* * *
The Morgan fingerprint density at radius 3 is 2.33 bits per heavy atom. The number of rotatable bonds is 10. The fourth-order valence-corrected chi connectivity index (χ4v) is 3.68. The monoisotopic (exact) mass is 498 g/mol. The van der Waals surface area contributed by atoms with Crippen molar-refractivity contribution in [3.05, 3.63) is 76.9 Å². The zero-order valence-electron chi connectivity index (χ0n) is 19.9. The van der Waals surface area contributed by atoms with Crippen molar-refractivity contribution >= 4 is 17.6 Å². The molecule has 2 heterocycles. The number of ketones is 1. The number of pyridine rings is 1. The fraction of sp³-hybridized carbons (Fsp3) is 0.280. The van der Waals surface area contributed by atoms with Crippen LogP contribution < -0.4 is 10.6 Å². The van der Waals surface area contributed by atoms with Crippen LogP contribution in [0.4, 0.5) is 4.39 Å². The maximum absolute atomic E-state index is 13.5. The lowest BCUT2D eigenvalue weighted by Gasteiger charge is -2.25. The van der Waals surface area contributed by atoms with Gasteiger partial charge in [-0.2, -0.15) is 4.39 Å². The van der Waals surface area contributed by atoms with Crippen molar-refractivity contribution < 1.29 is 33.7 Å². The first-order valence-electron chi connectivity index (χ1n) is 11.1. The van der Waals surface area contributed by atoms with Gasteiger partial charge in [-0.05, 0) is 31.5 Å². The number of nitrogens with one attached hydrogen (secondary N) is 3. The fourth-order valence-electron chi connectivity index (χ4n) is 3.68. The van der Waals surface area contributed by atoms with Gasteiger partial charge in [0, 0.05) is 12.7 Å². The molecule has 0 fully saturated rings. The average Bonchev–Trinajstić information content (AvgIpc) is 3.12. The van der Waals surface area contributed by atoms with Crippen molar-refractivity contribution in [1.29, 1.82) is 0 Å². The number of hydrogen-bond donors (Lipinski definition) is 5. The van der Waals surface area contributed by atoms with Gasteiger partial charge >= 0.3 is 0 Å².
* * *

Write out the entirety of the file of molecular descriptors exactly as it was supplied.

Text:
The Morgan fingerprint density at radius 3 is 2.33 bits per heavy atom. The number of rotatable bonds is 10. The fourth-order valence-corrected chi connectivity index (χ4v) is 3.68. The monoisotopic (exact) mass is 498 g/mol. The van der Waals surface area contributed by atoms with Crippen molar-refractivity contribution in [3.05, 3.63) is 76.9 Å². The zero-order valence-electron chi connectivity index (χ0n) is 19.9. The van der Waals surface area contributed by atoms with Crippen molar-refractivity contribution >= 4 is 17.6 Å². The molecule has 2 heterocycles. The number of ketones is 1. The number of pyridine rings is 1. The fraction of sp³-hybridized carbons (Fsp3) is 0.280. The van der Waals surface area contributed by atoms with Crippen LogP contribution < -0.4 is 10.6 Å². The van der Waals surface area contributed by atoms with Crippen LogP contribution in [0.4, 0.5) is 4.39 Å². The maximum absolute atomic E-state index is 13.5. The lowest BCUT2D eigenvalue weighted by Gasteiger charge is -2.25. The van der Waals surface area contributed by atoms with Gasteiger partial charge in [-0.2, -0.15) is 4.39 Å². The van der Waals surface area contributed by atoms with Crippen molar-refractivity contribution < 1.29 is 33.7 Å². The first-order valence-electron chi connectivity index (χ1n) is 11.1. The van der Waals surface area contributed by atoms with Gasteiger partial charge in [-0.05, 0) is 31.5 Å². The number of nitrogens with one attached hydrogen (secondary N) is 3. The fourth-order valence-electron chi connectivity index (χ4n) is 3.68. The van der Waals surface area contributed by atoms with Gasteiger partial charge in [0, 0.05) is 12.7 Å². The molecule has 0 fully saturated rings. The average Bonchev–Trinajstić information content (AvgIpc) is 3.12. The van der Waals surface area contributed by atoms with Crippen molar-refractivity contribution in [1.29, 1.82) is 0 Å². The number of hydrogen-bond donors (Lipinski definition) is 5. The van der Waals surface area contributed by atoms with Gasteiger partial charge >= 0.3 is 0 Å².